A Bonded Warehouse is a secure store where maturing whisky is stored. It is cool and earth-floored to provide an even temperature and humidity. During its period in bond, a cask will lose about 2% of alcohol per year - the so-called "angel's share". With each warehouse holding many hundreds of casks and each cask holding up to 500 litres of whisky, it can be seen how much of an investment is tied up in one of these warehouses. No excise duty has yet been levied on this whisky. Once the whisky is removed from the warehouse, duty becomes payable.
A building that housed an illicit still in the Scottish Highlands. Most had only a single room or were even hidden underground.
North American whisky, usually bourbon, bottled after four years in the cask, at 50% abv or more..
U.S. Whiskey (note the "e") that is produced from a mash of not less than 51% corn grain, distilled to a maximum 80% abv (160° American proof) and put into charred new oak barrels at a strength of no more than 62.5% abv. Bourbon casks are charcoaled on the inside before use to impart flavour to the maturing spirit.
The process of mashing grain in hot water and fermenting the result with yeast to produce beer or wash.
The liquor len the Low Wines osh Still after the f distillation. It is either discharged as waste, or converted to animal feed.
Traditionally the dry measure of 8 imperial gallons, although the Scotch Whisky Association regard it as equivalent to 25.4 Kg. See "Boll".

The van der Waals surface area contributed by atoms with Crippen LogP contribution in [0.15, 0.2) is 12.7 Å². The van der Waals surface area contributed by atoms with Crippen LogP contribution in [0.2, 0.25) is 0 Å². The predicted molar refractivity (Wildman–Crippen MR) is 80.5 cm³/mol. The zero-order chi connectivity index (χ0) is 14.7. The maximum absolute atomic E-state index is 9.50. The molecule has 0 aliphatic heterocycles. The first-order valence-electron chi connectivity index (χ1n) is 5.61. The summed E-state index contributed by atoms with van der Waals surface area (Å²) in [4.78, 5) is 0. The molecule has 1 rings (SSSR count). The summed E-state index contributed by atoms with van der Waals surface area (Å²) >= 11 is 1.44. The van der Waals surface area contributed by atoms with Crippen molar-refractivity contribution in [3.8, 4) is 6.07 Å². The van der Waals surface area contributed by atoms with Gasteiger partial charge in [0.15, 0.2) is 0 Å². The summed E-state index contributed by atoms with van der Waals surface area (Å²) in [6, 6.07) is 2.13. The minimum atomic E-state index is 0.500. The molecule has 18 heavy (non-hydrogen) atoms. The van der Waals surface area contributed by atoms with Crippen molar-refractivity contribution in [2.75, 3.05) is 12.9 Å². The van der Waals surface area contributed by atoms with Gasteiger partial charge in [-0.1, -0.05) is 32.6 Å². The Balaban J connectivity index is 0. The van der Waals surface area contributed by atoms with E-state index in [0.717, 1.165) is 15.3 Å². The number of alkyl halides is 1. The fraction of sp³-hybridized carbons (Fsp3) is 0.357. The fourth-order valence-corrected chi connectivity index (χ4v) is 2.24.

One of the four whisky-producing regions of Scotland, Campbeltown is a region lying at the southern end of the Kintyre Peninsular in Argyllshire and is, by far, the smallest of the regions (see "Malt Whisky Regions Map" and "Campbeltown Map"). Although there were once more than thirty distilleries in the region, there are now only three, one currently mothballed (Glen Scotia - light, intense, hint of peat) and two currently in operation (at Springbank - peaty, salty, fruity; and at Longrow, which is a particular type of malt produced occasionally from one of the stills at Springbank - dry, smoky, salty) (compare with "Islay", "Lowlands" and "Highlands" region characteristics). It is not considered necessary to sub-divide the distilleries into Districts. Among the lost distilleries from this region are such as Hazleburn, Dalintober, Benmore, Ardlussa, Dalaruan, Lochead, Glen Nevis, Kinloch, Burnside, Glengyle, Lochruan, Albyn, Scotia, Rieclachan, Glenside, Kyntyre, Campbeltown and Argyll